The first few trains caused numerous deaths among the inhabitants, who for some time did not appreciate the speed or strength of this new thing that had come to their country. Presently they became more cautious and the service less frequent. Amurath had drawn up an elaborate time-table of express trains, local trains, goods trains, boat trains, schemes for cheap return tickets and excursions; he had printed a map showing the future developments of the line in a close mesh all over the island. But the railway was the last great achievement of his life; soon after its opening he lapsed into a coma from which he never recovered consciousness; he had a wide reputation for immortality; it was three years before his ministers, in response to insistent rumours, ventured to announce his death to the people. In the succeeding years the Grand Chemin de Fer Impérial d’Azanie failed to develop on the lines adumbrated by its founder. When Seth came down from Oxford there was a weekly service; a goods train at the back of which was hitched a single shabby saloon car, upholstered in threadbare plush. It took two days to accomplish the journey, resting the night at Lumo, where a Greek hotel proprietor had proposed a contract profitable to the president of the line; the delay was officially attributed to the erratic efficacy of the engine lights and the persistence of the Sakuyu in their depredations of the permanent way.
Amurath instituted other changes, less sensational than the railway, but nevertheless noteworthy. He proclaimed the abolition of slavery and was warmly applauded in the European Press; the law was posted up prominently in the capital in English, French and Italian where every foreigner might read it; it was never promulgated in the provinces nor translated into any of the native languages; the ancient system continued unhampered but European intervention had been anticipated. His Nestorian upbringing had strengthened his hand throughout in his dealings with the white men. Now he declared Christianity the official religion of the Empire, reserving complete freedom of conscience to his Mohammedan and pagan subjects. He allowed and encouraged an influx of missionaries. There were soon three Bishops in Debra Dowa—Anglican, Catholic and Nestorian—and three substantial cathedrals. There were also Quaker, Moravian, American-Baptist, Mormon and Swedish-Lutheran missions handsomely supported by foreign subscribers. All this brought money into the new capital and enhanced his reputation abroad. But his chief safeguard against European intrusion was a force of ten thousand soldiers, maintained under arms. These he had trained by Prussian officers. Their brass bands, goosestep and elaborate uniforms were at first the object of mild amusement. Then there was an international incident. A foreign commercial agent was knifed in a disorderly house on the coast. Amurath hanged the culprits publicly in the square before the Anglican Cathedral—and with them two or three witnesses whose evidence was held to be unsatisfactory—but there was a talk of indemnities. A punitive force was landed, composed half of European, half of mainland native troops. Amurath marched out against them with his new army and drove them in hopeless rout to the seashore where they were massacred under the guns of their own fleet. Six European officers of field rank surrendered and were hanged on the battlefield. On his triumphal return to the capital Amurath offered the White Fathers a silver altar to Our Lady of Victories.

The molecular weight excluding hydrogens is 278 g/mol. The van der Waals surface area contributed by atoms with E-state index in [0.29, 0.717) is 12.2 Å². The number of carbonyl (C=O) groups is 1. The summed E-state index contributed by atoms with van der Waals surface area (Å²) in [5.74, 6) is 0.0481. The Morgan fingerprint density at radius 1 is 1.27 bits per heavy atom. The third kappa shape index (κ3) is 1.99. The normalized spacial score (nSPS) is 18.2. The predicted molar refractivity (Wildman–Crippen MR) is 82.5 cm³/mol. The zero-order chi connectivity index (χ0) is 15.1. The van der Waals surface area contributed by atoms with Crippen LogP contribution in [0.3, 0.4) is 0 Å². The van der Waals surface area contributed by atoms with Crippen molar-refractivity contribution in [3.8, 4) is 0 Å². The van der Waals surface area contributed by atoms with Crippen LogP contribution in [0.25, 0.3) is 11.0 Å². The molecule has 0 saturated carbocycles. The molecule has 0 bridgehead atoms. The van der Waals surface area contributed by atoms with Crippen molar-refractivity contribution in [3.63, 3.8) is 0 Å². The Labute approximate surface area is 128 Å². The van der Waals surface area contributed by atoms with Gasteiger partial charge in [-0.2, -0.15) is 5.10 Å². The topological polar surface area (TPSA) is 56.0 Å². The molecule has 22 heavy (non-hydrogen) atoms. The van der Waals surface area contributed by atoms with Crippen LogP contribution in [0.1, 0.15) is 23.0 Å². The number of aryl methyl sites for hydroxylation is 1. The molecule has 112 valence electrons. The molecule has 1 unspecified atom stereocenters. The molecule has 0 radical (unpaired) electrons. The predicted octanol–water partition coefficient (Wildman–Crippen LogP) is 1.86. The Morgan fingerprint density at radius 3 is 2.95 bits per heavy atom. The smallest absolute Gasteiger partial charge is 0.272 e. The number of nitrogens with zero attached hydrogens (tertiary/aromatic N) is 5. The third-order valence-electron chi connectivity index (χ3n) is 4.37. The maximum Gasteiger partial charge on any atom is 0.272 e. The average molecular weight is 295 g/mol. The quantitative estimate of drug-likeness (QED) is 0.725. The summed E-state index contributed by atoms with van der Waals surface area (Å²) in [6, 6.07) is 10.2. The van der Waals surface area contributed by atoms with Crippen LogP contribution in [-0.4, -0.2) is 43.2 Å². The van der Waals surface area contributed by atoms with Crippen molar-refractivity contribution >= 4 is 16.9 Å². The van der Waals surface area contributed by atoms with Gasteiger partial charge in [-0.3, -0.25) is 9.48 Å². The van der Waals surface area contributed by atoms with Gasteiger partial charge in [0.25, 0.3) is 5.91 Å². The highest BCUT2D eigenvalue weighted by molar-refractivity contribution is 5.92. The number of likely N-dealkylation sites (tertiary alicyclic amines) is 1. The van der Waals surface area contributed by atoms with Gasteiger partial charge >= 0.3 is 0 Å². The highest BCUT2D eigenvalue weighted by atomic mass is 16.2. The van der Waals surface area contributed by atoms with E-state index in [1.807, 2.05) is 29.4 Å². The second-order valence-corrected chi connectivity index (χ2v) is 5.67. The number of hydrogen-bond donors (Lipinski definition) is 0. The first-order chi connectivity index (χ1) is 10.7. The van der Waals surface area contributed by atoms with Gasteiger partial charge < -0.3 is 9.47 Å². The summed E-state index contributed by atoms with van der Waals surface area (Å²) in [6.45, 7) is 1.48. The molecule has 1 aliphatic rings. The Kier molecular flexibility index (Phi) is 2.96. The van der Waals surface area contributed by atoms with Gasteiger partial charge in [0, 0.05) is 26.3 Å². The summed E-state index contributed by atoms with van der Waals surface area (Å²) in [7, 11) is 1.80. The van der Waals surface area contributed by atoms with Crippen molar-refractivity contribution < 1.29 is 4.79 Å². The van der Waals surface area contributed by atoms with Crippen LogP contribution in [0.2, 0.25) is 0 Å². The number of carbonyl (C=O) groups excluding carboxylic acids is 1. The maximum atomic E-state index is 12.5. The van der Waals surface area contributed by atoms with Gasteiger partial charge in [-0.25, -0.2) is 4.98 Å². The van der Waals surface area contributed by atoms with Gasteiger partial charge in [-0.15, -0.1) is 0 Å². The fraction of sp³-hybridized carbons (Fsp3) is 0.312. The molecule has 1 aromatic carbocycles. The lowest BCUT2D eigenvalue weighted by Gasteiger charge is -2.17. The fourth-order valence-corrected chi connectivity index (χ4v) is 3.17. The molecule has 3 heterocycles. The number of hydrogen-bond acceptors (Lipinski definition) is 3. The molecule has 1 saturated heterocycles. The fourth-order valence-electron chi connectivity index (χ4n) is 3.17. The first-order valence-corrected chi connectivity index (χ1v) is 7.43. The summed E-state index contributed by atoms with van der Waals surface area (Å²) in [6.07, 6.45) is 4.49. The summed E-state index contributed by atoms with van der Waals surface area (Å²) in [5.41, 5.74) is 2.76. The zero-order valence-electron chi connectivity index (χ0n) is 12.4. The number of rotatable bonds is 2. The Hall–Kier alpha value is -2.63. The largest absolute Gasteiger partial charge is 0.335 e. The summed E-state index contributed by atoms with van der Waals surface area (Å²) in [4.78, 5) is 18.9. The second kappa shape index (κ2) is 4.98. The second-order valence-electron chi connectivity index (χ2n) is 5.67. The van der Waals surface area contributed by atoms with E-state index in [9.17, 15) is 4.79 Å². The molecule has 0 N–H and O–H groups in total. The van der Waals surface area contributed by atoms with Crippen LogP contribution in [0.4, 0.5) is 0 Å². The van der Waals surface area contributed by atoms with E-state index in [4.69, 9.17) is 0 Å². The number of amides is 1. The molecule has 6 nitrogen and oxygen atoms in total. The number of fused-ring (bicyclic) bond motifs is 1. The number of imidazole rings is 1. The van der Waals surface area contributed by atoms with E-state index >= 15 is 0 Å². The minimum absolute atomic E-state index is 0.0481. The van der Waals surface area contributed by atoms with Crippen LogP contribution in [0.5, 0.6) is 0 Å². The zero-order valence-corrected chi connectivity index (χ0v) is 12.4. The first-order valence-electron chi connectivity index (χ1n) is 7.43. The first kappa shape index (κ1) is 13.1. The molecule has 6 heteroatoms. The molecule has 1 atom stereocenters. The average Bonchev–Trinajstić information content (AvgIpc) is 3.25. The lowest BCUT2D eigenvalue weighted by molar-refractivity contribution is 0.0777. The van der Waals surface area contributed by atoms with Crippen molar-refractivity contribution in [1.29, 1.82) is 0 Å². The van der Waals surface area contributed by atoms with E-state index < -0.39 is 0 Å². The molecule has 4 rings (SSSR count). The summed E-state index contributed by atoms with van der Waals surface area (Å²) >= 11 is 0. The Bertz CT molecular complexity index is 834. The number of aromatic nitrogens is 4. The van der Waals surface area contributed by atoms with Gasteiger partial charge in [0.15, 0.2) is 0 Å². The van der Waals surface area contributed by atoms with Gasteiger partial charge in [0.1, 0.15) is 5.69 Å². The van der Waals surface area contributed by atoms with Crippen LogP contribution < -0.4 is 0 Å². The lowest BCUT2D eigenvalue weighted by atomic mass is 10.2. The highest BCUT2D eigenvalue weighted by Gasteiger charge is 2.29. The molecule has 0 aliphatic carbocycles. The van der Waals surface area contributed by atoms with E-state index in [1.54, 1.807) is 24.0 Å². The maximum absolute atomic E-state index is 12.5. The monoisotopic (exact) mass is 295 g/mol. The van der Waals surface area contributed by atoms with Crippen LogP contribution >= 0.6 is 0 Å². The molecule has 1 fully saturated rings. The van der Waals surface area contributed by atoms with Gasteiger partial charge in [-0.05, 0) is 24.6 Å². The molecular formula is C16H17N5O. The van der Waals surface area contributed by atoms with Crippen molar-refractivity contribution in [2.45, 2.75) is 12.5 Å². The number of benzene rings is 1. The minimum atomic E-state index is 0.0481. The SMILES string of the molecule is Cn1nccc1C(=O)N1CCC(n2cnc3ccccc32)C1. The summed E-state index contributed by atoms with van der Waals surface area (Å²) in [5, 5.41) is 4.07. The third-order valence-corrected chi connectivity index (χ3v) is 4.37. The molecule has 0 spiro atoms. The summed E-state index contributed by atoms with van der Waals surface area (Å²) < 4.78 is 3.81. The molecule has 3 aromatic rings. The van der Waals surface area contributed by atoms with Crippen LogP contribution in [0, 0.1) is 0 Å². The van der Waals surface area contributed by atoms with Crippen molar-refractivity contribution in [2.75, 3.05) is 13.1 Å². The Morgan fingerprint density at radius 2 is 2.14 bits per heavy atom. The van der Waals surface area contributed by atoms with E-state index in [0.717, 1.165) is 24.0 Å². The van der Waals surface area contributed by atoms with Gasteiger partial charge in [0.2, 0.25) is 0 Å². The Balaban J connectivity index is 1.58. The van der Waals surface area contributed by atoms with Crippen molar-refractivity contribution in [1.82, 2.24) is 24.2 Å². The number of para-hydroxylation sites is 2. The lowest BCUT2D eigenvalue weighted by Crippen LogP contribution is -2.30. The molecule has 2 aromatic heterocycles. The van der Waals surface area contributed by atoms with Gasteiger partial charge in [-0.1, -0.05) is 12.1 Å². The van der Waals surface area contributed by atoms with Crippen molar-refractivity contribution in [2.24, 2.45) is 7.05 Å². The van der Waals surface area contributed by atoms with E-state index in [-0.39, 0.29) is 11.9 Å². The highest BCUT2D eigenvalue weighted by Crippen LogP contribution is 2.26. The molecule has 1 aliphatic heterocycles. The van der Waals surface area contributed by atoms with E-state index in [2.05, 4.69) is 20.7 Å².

Throughout the highlands his prestige became superhuman. ‘I swear by Amurath’ was a bond of inviolable sanctity. Only the Arabs remained unimpressed. He ennobled them, creating the heads of the chief families Earls, Viscounts and Marquesses, but these grave, impoverished men whose genealogies extended to the time of the Prophet preferred their original names. He married his daughter into the house of the old Sultan—but the young man accepted the elevation and his compulsory baptism into the National Church without enthusiasm. The marriage was considered a great disgrace by the Arabs. Their fathers would not have ridden a horse with so obscure a pedigree. Indians came in great numbers and slowly absorbed the business of the country. The large houses of Matodi were turned into tenements, hotels or offices. Soon the maze of mean streets behind the bazaar became designated as the ‘Arab quarter’.
Very few of them migrated to the new capital, which was spreading out round the palace in a haphazard jumble of shops, missions, barracks, legations, bungalows and native huts. The palace itself, which occupied many acres enclosed by an irregular fortified stockade, was far from orderly or harmonious. Its nucleus was a large stucco villa of French design; all round this were scattered sheds of various sizes which served as kitchens, servants’ quarters and stables; there was a wooden guard-house and a great thatched barn which was used for state banquets; a domed, octagonal chapel and the large rubble and timber residence of the Princess and her consort. The ground between and about the buildings was uneven and untidy; stacks of fuel, kitchen refuse, derelict carriages, cannon and ammunition lay in prominent places; sometimes there would be a flyblown carcase of a donkey or camel, and after the rains pools of stagnant water; gangs of prisoners, chained neck to neck, could often be seen shovelling as though some project were on hand of levelling or draining, but except for the planting of a circle of eucalyptus trees, nothing was done in the old Emperor’s time to dignify his surroundings.